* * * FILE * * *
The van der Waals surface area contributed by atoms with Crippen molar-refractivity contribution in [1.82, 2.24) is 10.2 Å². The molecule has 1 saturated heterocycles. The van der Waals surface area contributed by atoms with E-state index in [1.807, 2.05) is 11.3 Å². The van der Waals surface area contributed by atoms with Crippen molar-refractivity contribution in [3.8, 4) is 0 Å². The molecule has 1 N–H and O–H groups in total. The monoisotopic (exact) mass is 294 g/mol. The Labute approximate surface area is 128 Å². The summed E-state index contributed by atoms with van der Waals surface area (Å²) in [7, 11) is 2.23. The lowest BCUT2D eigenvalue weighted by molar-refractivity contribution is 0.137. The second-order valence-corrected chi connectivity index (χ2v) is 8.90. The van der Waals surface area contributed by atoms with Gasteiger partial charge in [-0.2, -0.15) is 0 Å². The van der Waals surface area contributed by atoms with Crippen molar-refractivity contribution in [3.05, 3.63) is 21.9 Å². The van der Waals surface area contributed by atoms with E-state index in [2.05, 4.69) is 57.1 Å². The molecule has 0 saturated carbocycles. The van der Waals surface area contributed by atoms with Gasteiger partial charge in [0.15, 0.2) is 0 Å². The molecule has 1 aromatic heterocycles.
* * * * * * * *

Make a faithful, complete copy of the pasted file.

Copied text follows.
The van der Waals surface area contributed by atoms with Crippen molar-refractivity contribution in [1.82, 2.24) is 10.2 Å². The molecule has 1 saturated heterocycles. The van der Waals surface area contributed by atoms with E-state index in [1.807, 2.05) is 11.3 Å². The van der Waals surface area contributed by atoms with Crippen molar-refractivity contribution in [3.8, 4) is 0 Å². The molecule has 1 N–H and O–H groups in total. The monoisotopic (exact) mass is 294 g/mol. The Labute approximate surface area is 128 Å². The summed E-state index contributed by atoms with van der Waals surface area (Å²) in [7, 11) is 2.23. The lowest BCUT2D eigenvalue weighted by molar-refractivity contribution is 0.137. The second-order valence-corrected chi connectivity index (χ2v) is 8.90. The van der Waals surface area contributed by atoms with Gasteiger partial charge in [-0.2, -0.15) is 0 Å². The van der Waals surface area contributed by atoms with Crippen molar-refractivity contribution in [3.05, 3.63) is 21.9 Å². The van der Waals surface area contributed by atoms with E-state index in [2.05, 4.69) is 57.1 Å². The molecule has 0 saturated carbocycles. The van der Waals surface area contributed by atoms with Gasteiger partial charge in [0.15, 0.2) is 0 Å². The molecule has 1 aromatic heterocycles.